Mr. Hug then examines the inscriptions already mentioned. He supposes them to have been really copied, from inscriptions, a part of which were very ancient but more had been added and corrected in later times. He dates their appearance in their present form in the sixth century. But Mr. Hug’s principal point, and one which proved would settle the question, is that Lycurgus obtained a copy from Ionia, of the poems of Homer. Four authorities are quoted for this assertion. These are mentioned in the synopsis.2 They are not of a perfectly convincing nature. Mr. Hug’s third period is that of Homer himself. The anecdote of Bellerophon which has been before alluded to, proves at least the use of signs. The nature of the poem also, he argues, necessarily requires the use of writing. He consequently analyses the Poem and endeavours to prove that the Iliad must have been written on one plan, and that the separate parts, as they were mentioned in Aelian with various names adopted according to the variations in the story, were all made aptly to each other. They all had a relation to each other in the commencement. And from these considerations he argues that these are the works of Homer. Here he makes two remarks confirming this conclusion, that the period of Wolf, elapsing between the introduction and use of writing is altogether contrary to analogy, and that too much stress has been laid upon the want of poets intervening. Many authors and works are mentioned although the latter have not come down to us. Mr. Everett supposes some political course must have assisted in their suppression. Some of their works did last for a time and there must have been a secret motive for their destruction.
After Lecture, I heard a report that the class had permission to leave Mathematics for any other study, and accordingly made my arrangements for the change. I intended to have studied Euripides, and in this way to have some benefit from the disposal of my time, but upon application I found that this permission was only extended to the lowest scholars in the class and I was very politely informed that { 378 } I was not among them, which I always believed before. I requested Mr. Hayward however to mention my statement to the Government. I attended Mr. Farrar’s recitation and after dinner studied Paley and attended Mr. Hedge but was not taken up, a singular thing. The Company had a drill at noon and it was attended by the higher Officers; we were excused.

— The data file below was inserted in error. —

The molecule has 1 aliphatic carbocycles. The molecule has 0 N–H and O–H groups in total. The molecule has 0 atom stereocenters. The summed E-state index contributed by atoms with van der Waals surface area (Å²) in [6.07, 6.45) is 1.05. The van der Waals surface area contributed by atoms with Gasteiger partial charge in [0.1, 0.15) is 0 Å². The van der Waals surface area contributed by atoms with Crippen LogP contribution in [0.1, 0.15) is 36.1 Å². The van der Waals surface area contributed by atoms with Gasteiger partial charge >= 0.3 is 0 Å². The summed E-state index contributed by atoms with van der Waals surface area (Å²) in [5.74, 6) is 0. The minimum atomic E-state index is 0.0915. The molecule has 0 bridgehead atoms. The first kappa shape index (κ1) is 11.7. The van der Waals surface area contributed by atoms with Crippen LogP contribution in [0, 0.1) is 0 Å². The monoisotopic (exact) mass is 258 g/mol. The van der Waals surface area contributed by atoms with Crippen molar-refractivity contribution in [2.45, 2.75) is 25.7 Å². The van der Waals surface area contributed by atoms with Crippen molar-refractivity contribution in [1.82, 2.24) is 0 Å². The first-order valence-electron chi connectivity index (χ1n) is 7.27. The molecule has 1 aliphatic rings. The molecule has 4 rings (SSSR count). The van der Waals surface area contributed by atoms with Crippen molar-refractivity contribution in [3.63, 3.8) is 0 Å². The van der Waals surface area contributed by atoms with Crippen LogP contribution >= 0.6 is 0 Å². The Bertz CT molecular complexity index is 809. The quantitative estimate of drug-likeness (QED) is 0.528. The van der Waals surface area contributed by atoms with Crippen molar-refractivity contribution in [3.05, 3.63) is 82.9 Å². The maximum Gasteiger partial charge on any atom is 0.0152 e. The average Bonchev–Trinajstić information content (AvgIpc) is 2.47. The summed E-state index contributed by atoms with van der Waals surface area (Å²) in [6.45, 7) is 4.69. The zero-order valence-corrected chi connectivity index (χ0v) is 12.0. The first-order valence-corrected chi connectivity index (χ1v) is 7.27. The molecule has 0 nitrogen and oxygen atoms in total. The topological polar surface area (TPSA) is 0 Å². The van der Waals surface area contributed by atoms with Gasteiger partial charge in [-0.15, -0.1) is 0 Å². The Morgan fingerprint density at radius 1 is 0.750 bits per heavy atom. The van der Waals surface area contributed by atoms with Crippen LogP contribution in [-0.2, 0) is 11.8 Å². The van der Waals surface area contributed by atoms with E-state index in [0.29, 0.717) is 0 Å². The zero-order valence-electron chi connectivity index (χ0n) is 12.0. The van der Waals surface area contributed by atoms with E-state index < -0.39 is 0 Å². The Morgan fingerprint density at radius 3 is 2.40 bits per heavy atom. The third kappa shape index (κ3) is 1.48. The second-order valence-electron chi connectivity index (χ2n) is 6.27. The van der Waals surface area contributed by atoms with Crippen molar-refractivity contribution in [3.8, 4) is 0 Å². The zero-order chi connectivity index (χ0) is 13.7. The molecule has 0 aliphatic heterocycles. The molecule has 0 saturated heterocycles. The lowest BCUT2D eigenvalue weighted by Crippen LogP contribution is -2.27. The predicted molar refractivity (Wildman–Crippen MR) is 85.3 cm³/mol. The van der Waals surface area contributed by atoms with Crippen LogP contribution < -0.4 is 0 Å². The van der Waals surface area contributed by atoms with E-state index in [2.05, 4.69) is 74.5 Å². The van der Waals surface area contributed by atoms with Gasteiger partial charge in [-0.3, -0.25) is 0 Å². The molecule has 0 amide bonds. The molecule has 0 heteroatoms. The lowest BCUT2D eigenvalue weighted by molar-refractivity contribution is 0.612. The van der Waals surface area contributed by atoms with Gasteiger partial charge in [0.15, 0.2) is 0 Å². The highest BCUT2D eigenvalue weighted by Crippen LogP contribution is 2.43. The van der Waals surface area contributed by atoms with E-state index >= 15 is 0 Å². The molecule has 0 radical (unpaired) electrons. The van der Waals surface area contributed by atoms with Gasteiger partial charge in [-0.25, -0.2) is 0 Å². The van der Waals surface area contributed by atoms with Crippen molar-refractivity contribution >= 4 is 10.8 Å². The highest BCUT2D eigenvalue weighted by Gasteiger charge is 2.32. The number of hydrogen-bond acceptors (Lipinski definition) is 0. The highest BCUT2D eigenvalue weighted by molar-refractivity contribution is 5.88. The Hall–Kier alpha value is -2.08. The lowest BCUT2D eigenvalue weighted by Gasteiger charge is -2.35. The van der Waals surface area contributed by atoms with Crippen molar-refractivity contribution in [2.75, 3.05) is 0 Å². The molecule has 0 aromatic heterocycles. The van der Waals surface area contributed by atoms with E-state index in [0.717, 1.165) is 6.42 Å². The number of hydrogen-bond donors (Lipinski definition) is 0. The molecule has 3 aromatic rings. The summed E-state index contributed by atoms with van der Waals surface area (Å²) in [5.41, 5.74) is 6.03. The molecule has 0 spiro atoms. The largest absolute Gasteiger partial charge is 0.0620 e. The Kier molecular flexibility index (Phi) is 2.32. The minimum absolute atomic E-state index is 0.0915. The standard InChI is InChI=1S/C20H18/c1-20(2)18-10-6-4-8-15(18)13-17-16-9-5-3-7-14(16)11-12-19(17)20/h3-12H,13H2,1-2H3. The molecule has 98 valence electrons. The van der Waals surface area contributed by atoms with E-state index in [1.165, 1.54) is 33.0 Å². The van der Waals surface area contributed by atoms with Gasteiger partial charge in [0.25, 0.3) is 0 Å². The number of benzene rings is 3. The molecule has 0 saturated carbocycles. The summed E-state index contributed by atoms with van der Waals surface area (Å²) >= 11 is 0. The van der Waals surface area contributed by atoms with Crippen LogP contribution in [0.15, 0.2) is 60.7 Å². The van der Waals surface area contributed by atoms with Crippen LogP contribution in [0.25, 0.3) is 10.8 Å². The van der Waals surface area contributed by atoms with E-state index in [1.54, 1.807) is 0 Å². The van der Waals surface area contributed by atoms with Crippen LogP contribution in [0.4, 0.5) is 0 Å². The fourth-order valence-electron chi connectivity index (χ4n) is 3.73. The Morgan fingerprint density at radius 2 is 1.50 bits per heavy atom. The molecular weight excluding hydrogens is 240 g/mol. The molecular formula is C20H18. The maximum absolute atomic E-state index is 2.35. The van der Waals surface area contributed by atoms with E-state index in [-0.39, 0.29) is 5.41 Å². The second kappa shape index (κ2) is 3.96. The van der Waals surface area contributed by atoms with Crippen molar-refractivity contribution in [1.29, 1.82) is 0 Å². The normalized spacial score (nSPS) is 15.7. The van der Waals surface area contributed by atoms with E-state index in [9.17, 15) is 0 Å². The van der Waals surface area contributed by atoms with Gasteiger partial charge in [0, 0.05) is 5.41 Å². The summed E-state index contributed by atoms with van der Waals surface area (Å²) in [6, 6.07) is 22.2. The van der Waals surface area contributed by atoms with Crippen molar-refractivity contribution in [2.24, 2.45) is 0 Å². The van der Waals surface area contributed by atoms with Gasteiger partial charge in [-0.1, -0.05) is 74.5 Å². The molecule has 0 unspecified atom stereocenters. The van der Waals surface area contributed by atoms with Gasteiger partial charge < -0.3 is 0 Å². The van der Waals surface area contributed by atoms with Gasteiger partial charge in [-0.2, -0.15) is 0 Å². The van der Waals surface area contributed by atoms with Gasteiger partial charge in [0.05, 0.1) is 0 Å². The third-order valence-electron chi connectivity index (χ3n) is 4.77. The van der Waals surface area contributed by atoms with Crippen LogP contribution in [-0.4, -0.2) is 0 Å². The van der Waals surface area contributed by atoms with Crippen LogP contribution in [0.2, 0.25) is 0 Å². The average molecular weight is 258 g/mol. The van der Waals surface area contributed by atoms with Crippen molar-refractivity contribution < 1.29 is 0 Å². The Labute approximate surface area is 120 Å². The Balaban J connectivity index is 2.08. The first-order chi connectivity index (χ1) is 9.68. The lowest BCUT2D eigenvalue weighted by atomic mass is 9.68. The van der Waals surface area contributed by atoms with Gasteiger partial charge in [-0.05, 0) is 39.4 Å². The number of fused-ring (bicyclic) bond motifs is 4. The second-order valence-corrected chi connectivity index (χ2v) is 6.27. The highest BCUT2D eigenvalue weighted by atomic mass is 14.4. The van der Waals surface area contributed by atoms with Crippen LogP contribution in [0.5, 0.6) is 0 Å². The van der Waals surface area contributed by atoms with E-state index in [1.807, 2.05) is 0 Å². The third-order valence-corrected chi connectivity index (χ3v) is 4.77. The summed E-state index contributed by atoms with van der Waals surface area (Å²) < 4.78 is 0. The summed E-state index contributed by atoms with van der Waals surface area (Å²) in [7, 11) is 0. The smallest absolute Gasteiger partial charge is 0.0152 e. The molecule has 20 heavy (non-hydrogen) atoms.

In the Evening, I sat with Otis a little while and afterwards attended Mr. Ticknor, having obtained a seat very much more to my liking. I regret somewhat that I was compelled to miss the other night but the hour is such that I shall pay very little attention to punctuality or regularity, as I have no idea of becoming a perfect galley slave. It is a hard thing here that they load us with recitations which we do not like and punish us if we do not pursue them, in addition to Lectures which we are willing enough to attend and take advantage of, if they are at reasonable season. He had got to the Femmes Savantes, Moliere’s last work; tonight commenced with this. It was written the year before his death as an attack upon Madame Dacier and others who had attacked his Amphitryon. In it the Abbé Cottin3 was particularly marked and indeed almost every character had some person in view. Although with but little foundation he has made an admirable comedy of it. His plays are all according to the strict rules. It may be asked how he could write with so much ease in a way which so much shackled Moliere4 and to this it may be said, that the difference is owing to the difference between Tragedy and Comedy. It creates many fears to the powers of genius in the former, whilst it is probably of some advantage to the latter, as being able to suppress extravagance. Moliere had in the course of his life possessed all the advantages for the observation of character and had improved them. He had been in almost every grade in society and had taken off the comic situations of all. Indeed his works may be truly called a gallery of pictures all drawn from the life. Moliere had also studied books but his originality cannot well be questioned. He owed but little to others whilst his successors owe almost all to him and it was Racine’s opinion that he was the greatest genius of the age of Louis 14th.